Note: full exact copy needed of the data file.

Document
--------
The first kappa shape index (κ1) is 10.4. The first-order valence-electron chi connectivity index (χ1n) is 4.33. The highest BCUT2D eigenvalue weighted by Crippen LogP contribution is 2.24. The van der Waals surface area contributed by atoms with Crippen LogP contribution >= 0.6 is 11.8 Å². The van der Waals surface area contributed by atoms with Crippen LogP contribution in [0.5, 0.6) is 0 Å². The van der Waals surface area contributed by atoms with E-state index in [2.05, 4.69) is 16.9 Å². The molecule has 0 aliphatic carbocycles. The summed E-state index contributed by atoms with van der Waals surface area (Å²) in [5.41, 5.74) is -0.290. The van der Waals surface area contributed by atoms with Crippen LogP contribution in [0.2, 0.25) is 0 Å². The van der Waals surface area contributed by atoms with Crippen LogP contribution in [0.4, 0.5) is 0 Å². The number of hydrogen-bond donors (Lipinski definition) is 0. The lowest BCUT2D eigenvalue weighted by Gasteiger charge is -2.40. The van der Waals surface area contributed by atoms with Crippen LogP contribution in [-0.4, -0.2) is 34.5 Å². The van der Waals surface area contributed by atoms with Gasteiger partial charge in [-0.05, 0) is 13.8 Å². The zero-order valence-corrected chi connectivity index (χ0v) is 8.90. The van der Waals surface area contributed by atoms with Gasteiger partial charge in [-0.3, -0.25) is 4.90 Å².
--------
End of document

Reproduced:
The first kappa shape index (κ1) is 10.4. The first-order valence-electron chi connectivity index (χ1n) is 4.33. The highest BCUT2D eigenvalue weighted by Crippen LogP contribution is 2.24. The van der Waals surface area contributed by atoms with Crippen LogP contribution >= 0.6 is 11.8 Å². The van der Waals surface area contributed by atoms with Crippen LogP contribution in [0.5, 0.6) is 0 Å². The van der Waals surface area contributed by atoms with E-state index in [2.05, 4.69) is 16.9 Å². The molecule has 0 aliphatic carbocycles. The summed E-state index contributed by atoms with van der Waals surface area (Å²) in [5.41, 5.74) is -0.290. The van der Waals surface area contributed by atoms with Crippen LogP contribution in [0.2, 0.25) is 0 Å². The van der Waals surface area contributed by atoms with Crippen LogP contribution in [0.4, 0.5) is 0 Å². The number of hydrogen-bond donors (Lipinski definition) is 0. The lowest BCUT2D eigenvalue weighted by Gasteiger charge is -2.40. The van der Waals surface area contributed by atoms with Crippen LogP contribution in [-0.4, -0.2) is 34.5 Å². The van der Waals surface area contributed by atoms with Gasteiger partial charge in [-0.05, 0) is 13.8 Å². The zero-order valence-corrected chi connectivity index (χ0v) is 8.90. The van der Waals surface area contributed by atoms with Gasteiger partial charge in [-0.3, -0.25) is 4.90 Å².